The deck that I use is The Tarot of the Animal Lords. On the surface, the deck seems only to be animals dressed up as various Tarot characters. Looking deeper however, the reader will see that each animal is connected to various myths. The associations are subtle and do require a knowledge of animal lore.
For example, The Emperor features a lion with a golden eagle. The eagle, itself,
is associated with the Roman emperors, who were the representatives of Jupiter,
the Ruler of the Heavens. In Roman bird augury, the golden eagle represents the
will of Jupiter. Using this train of logic, I associate The Emperor with
The Hierophant depicts the red deer as a priest. In Europe, this animal
has religious associations. Cernunnos, God of the Celts, connected to the stage
in rut, is the God of the Forest. Moreover, this Horned God is depicted on the
Gundestrup Cauldron, itself a sacred artifact. The mythic association for The
Hierophant then becomes Cernunnos.
The Hanged Man is a bat hanging upside down. Although he is not strictly a
mythological character, I associate this card with The Batman. This character
is suspended between being ordinary Bruce Wayne and the obsessed Batman. He can
never completely be one being or the other, but neither is he both. The Batman
is my mythological connection for The Hanged Man in this deck.
is represented by the raven. This corvid is associated with The Morrigan, the
Dark Goddess of the Celts. She knows who will die in battle, and will tell them
beforehand. Since The Morrigan is also the Goddess of Sovereignty, Her decision
is always final. The sovereignty of Death leads me to The Morrigan.
The Devil is represented by the billy goat. I associate this animal
with Inuus, Who is one of the aspects of Faunus, the Roman God of Fertility.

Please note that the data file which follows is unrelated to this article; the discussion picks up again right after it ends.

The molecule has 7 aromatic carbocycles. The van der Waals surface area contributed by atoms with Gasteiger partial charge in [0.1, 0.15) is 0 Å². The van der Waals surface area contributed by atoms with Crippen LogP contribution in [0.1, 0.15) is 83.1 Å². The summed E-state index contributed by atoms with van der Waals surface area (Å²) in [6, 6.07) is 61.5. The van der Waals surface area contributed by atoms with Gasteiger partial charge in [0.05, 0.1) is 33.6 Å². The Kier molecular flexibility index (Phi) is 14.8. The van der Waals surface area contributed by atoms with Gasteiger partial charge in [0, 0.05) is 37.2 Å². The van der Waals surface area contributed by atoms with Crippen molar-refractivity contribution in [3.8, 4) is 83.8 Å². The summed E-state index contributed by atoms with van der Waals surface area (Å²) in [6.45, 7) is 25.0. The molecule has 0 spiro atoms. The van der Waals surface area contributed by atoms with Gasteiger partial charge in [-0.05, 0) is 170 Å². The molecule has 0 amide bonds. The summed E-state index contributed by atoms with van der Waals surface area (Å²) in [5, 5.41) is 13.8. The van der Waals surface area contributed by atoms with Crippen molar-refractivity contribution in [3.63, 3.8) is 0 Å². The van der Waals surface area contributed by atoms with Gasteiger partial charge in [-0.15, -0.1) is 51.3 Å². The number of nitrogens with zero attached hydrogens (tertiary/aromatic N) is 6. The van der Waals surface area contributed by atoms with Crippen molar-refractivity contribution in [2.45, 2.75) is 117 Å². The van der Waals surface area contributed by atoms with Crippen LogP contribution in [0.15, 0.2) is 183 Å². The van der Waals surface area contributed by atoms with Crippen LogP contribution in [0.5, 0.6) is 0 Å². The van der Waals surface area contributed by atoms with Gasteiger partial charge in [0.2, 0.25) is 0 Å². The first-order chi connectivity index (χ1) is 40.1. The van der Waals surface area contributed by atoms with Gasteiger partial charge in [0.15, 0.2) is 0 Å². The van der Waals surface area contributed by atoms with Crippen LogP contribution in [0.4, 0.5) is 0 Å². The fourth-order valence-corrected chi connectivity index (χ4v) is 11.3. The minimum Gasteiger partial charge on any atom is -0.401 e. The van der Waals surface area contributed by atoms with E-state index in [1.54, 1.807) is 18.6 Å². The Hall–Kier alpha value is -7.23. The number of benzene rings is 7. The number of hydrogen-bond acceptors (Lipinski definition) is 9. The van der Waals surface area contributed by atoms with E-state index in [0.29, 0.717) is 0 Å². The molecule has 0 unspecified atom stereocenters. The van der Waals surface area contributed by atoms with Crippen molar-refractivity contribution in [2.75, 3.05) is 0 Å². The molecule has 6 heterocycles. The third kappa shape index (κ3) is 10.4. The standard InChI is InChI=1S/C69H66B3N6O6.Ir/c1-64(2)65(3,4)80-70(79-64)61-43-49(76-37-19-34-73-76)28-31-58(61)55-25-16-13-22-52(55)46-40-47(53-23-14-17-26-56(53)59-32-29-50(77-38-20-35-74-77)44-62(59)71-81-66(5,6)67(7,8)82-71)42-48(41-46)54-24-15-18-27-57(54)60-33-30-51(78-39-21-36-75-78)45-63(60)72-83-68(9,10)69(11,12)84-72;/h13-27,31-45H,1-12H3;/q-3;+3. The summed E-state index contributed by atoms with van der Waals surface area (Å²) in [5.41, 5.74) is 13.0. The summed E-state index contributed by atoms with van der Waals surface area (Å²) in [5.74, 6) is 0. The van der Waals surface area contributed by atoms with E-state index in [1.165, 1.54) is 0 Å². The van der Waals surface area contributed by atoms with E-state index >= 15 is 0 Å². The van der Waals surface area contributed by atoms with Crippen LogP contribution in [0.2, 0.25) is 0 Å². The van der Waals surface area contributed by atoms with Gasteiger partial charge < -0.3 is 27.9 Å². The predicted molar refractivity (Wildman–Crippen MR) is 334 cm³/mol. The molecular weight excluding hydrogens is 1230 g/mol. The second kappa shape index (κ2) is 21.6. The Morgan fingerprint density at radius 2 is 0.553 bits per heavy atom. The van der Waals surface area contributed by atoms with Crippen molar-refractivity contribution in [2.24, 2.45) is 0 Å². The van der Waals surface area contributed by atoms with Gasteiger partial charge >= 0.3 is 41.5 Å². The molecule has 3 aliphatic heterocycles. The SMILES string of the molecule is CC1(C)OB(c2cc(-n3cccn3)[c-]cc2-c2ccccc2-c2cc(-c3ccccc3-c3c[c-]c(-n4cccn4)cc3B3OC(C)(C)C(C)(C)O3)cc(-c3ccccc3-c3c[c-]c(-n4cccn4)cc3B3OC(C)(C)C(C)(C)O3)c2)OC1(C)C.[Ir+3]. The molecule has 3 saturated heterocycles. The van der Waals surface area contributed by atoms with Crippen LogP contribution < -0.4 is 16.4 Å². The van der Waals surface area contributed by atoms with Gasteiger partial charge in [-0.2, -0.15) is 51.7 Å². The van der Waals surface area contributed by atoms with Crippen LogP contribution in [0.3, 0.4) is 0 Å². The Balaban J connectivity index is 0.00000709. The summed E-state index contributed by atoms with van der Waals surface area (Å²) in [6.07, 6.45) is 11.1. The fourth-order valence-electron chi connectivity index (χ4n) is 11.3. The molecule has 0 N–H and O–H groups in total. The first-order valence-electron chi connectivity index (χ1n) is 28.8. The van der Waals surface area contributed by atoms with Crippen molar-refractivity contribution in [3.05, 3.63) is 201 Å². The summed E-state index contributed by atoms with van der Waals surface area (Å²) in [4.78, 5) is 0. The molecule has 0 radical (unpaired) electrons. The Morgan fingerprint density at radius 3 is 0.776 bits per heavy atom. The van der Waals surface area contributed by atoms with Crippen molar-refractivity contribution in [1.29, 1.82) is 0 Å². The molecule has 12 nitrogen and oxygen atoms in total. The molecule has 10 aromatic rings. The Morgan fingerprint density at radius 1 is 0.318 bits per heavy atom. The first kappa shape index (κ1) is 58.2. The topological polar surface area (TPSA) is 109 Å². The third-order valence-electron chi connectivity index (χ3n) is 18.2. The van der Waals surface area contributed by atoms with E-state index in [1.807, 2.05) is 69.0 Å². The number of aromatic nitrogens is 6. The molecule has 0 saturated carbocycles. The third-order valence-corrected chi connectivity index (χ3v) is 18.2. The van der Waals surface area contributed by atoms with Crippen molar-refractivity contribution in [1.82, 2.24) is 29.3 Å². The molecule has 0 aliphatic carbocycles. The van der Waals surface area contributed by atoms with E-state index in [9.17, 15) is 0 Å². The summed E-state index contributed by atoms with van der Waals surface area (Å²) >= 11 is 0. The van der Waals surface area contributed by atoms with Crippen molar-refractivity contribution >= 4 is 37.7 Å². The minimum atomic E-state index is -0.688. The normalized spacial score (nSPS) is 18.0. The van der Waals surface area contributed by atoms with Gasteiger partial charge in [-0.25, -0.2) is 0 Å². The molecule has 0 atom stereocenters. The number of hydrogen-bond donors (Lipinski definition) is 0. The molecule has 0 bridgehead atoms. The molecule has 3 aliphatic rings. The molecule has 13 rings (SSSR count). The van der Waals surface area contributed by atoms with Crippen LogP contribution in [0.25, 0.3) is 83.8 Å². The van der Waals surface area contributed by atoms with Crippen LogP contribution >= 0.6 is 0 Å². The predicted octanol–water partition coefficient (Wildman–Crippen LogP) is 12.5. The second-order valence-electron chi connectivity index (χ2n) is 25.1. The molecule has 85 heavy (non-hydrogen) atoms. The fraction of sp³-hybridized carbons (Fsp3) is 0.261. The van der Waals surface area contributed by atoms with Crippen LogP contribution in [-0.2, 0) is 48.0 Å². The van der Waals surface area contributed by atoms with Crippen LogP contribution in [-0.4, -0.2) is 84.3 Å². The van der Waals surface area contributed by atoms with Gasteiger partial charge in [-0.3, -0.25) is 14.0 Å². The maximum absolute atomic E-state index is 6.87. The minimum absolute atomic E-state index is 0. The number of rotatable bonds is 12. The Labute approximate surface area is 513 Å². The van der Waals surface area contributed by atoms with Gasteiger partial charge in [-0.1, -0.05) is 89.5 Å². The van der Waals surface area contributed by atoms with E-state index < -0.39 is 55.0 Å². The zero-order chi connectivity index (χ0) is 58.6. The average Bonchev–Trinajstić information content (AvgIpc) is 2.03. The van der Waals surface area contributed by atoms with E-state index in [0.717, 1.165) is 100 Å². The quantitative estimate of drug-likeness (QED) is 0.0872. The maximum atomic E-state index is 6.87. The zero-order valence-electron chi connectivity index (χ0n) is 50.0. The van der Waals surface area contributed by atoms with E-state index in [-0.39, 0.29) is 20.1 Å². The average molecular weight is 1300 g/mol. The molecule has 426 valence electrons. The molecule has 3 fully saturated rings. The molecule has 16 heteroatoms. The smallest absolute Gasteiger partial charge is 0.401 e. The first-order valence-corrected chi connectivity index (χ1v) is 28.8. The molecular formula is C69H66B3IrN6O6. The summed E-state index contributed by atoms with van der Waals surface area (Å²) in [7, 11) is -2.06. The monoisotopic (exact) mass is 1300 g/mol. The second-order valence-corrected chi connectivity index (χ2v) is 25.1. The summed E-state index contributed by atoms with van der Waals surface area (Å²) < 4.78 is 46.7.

Inuus is venerated at the Lupercalia in February. Young men would run through
town whipping women, with straps made from goatskin. (This was to make women
features two hares dancing in the sun. Ostara, the Anglo-Saxon Goddess of
Spring, often had hares as her companions. A symbol of the reborn sun, the hare
is the mythical association that I have with this card. Therefore the Goddess Ostara
is The Sun in this deck.
The Tarot of the Animal Lords also have animals with mythic
symbolism. The fox of The Magician does his magic on a toadstool,
a traditional symbol of the fairy worlds.
The Empress sits on a turtle shell throne, which symbolizes fertility. The Hierophant is accompanied by a
stork, the Roman symbol of fidelity and piety.
Meanwhile, the mandarin ducks of The Lovers are the Chinese symbol for
married love. In Death, the chameleon
represents bad luck and misfortune as told in African myths. Moreover, the toad
in The Devil is considered to be a
familiar of wizards, and represents dark magic.
Further study of the folklore of
animals will reveal more mythic symbols in this deck. I have only touched the
surface of mythic associations for this particular Tarot deck. I have worked
with The Tarot of the Animal Lords
for ten years, and still find new mythic connections.